According to the dictionary the word hindrance means:
- a person or thing that makes a situation difficult : a person or thing that hinders someone or something
- the act of making it difficult for someone to act or for something to be done : the act of hindering someone or something
Now let’s look at how our well intentioned self could be a hindrance or a stumbling block for someone else especially for someone we love. I’m speaking to mothers in particular today but this can apply to anyone in any number of different situations. Keep reading and there just might be a few nuggets of truth here that may benefit you.
I decided to write this today because of some recent conversations I’ve had with women when it comes to their grown children. It doesn’t matter if they are male or female there always seemed to be the same concern. This concern manifests itself in our desire to prevent the child in our opinion from suffering needlessly. Naturally this maternal instinct is inbred in us early. For many it’s while the child is still developing in our wombs and for others it kicks into high gear the moment that precious bundle is placed in our arms. It doesn’t matter when it kicks in the fact that it does matter. The problem arises as we nurture and instruct our charges many of us suddenly have no idea how to let go and let that child, especially that grown child spread its wings and “fly”.
As much as it pains me to tell you this, mama, it’s time to let go and be “mother” and not “mama”. What’s the difference? So you don’t get confused and I start receiving tons of emails this is my definition: Mama – the one who takes care all of her child’s needs, from hunger pains, diaper changes, skinned knees, sibling fights, loss of best friend to helping with homework. That’s mama! Whether you birthed that child, adopted the child or had to become the parent for any number of reasons these are things that a mama does. Wouldn’t you agree?
So what about mother? Well again this is my opinion – mother is now that person who recognizes that her main job/responsibility is over. Sure that grown child will still needs her but on a different level. Now they’re making choices and decisions for their lives that have nothing to do with her wishes. And because mama has done her job well she must trust that the lessons taught stick and the child will make sound choices and decisions.
Okay snap out of it and welcome back to the real world. As mothers we know many of the pitfalls that may befall our child or children and it is that maternal instinct to serve as a buffer that could pose a tremendous hindrance to the child. As much as we may want to keep them from being hurt, we can’t. It’s a part of their rite of passage to adulthood.
Our sons are in many ways more resilient so we mothers tend to focus our attention towards our daughters. After all many of the things our daughters experience we may have already experienced and because of our lessons learned we feel obligated to share this knowledge with our daughters. It doesn’t matter if they’re not interested we simply must shake them into understanding what we do is for their own good. This is especially true when it comes to matters of the heart. We know that male/female relationships are complicated. We have learned to listen to our intuitive self and recognize warning signs that our daughters suddenly seem to have completely lost. We shudder in horror as they make decisions we KNOW are bad for them. And if there’s a child involved then we’re doubly concerned. So we talk, we plead, we preach and we cry. But to no avail.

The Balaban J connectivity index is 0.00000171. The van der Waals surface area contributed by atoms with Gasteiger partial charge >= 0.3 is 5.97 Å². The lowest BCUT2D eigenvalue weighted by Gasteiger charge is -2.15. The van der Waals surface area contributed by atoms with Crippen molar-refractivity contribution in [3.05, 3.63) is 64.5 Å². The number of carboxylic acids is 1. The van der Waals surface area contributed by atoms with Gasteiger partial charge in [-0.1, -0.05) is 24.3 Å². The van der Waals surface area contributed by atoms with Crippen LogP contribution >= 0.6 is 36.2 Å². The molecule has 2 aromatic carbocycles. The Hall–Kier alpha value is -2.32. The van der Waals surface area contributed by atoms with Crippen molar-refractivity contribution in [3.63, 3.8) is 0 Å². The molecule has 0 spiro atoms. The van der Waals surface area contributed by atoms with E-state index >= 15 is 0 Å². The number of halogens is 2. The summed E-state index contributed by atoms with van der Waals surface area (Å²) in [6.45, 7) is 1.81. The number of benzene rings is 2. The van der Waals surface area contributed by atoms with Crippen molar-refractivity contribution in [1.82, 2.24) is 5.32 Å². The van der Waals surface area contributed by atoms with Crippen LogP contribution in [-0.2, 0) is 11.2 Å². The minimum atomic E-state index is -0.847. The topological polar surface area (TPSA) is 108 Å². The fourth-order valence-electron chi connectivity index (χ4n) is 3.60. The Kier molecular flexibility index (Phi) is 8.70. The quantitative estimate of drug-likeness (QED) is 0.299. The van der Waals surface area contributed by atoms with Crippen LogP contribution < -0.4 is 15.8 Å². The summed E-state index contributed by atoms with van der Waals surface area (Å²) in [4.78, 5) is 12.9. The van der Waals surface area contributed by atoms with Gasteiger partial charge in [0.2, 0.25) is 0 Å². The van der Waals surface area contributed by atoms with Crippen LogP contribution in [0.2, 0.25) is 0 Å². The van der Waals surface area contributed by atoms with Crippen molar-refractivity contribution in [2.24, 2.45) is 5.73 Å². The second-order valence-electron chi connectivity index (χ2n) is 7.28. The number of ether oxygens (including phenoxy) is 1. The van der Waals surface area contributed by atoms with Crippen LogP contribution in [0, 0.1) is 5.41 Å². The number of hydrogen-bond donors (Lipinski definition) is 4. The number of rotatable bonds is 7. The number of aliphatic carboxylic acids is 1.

This beautiful child we brought into the world has suddenly lost all prospective. Never mind that we once did many of the same things. All we’re doing now is putting a wedge that will only harden her heart and fill her ears with wax. So what’s a mother to do? Well I’ve thought long and hard on this and this is what I’ve concluded. First let me remind you that I’m a mother to 6, a grandmother to 30 and I have 2 great-grandchildren and through it all I’m still young in mind, body and spirit. I hope this gives you an idea that I might have learned a few things over the years. After all:
– Honoré de Balzac
- Realize that just because your child is grown you haven’t lost them even when it takes them a while to call and check on you
- Accept that your job for the last 18 plus years has changed and you now have been promoted
- Allow the adult child to make their own mistakes – they’ll remember it better than you sharing your war stories
- Be a listening post now and only provide advice when specifically asked (and then tread lightly)
- Accept that your child will not choose the mate you want for them, they have to discover this for themselves
- Love unconditionally
- Let Go and Let God
- Pray often
- Develop your own interests – you’ll have less time to worry about your child
- Cultivate your spirit, mind and soul by rediscovering the person you put on hold while raising your child
- Remember all the good qualities you instilled in your child and know that they will return to them once they’ve experienced their own life bumps
- Don’t judge but leave the lines of communication open – one day she’ll be there with a broken heart and then you can be mama for just a moment then return to mother and remind her she’s much stronger than she’s giving herself credit for
- Pray often
- Remember that you too once had to walk a similar road and wow you’re still here!
- Love unconditionally
- Pray often
And if you fear your daughter may be in an abusive relationship, express your concern and if you don’t have the words visit http://www.transformingjunkintojewels.com/, you’ll find a free e-book with steps you can share.